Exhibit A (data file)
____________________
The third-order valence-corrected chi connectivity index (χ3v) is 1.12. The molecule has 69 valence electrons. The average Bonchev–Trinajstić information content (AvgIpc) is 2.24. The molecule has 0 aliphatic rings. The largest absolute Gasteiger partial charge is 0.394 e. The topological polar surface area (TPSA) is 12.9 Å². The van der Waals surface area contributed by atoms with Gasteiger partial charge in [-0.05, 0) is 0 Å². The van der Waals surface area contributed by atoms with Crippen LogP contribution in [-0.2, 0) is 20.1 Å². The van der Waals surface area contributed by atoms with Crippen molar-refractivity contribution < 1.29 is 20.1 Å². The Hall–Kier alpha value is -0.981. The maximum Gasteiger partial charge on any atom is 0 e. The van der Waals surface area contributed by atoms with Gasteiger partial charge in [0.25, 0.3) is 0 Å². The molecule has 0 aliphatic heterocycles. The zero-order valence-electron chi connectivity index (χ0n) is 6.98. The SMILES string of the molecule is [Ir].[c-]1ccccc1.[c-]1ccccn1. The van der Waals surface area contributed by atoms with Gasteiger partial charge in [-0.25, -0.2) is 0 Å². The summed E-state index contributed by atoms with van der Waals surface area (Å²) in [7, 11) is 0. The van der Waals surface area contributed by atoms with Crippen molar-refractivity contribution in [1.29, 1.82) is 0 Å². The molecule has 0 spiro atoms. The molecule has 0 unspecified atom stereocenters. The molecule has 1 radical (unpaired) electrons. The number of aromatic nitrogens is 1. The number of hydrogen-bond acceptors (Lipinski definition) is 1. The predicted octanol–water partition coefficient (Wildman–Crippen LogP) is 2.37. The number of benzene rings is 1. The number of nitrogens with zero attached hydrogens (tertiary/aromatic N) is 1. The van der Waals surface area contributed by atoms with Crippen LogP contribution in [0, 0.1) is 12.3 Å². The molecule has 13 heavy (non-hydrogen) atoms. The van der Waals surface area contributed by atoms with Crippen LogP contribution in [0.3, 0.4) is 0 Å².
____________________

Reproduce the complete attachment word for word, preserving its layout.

The third-order valence-corrected chi connectivity index (χ3v) is 1.12. The molecule has 69 valence electrons. The average Bonchev–Trinajstić information content (AvgIpc) is 2.24. The molecule has 0 aliphatic rings. The largest absolute Gasteiger partial charge is 0.394 e. The topological polar surface area (TPSA) is 12.9 Å². The van der Waals surface area contributed by atoms with Gasteiger partial charge in [-0.05, 0) is 0 Å². The van der Waals surface area contributed by atoms with Crippen LogP contribution in [-0.2, 0) is 20.1 Å². The van der Waals surface area contributed by atoms with Crippen molar-refractivity contribution < 1.29 is 20.1 Å². The Hall–Kier alpha value is -0.981. The maximum Gasteiger partial charge on any atom is 0 e. The van der Waals surface area contributed by atoms with Gasteiger partial charge in [0.25, 0.3) is 0 Å². The molecule has 0 aliphatic heterocycles. The zero-order valence-electron chi connectivity index (χ0n) is 6.98. The SMILES string of the molecule is [Ir].[c-]1ccccc1.[c-]1ccccn1. The van der Waals surface area contributed by atoms with Gasteiger partial charge in [-0.25, -0.2) is 0 Å². The summed E-state index contributed by atoms with van der Waals surface area (Å²) in [7, 11) is 0. The van der Waals surface area contributed by atoms with Crippen molar-refractivity contribution in [1.29, 1.82) is 0 Å². The molecule has 0 spiro atoms. The molecule has 0 unspecified atom stereocenters. The molecule has 1 radical (unpaired) electrons. The number of aromatic nitrogens is 1. The number of hydrogen-bond acceptors (Lipinski definition) is 1. The predicted octanol–water partition coefficient (Wildman–Crippen LogP) is 2.37. The number of benzene rings is 1. The number of nitrogens with zero attached hydrogens (tertiary/aromatic N) is 1. The van der Waals surface area contributed by atoms with Crippen LogP contribution in [0, 0.1) is 12.3 Å². The molecule has 13 heavy (non-hydrogen) atoms. The van der Waals surface area contributed by atoms with Crippen LogP contribution in [0.3, 0.4) is 0 Å².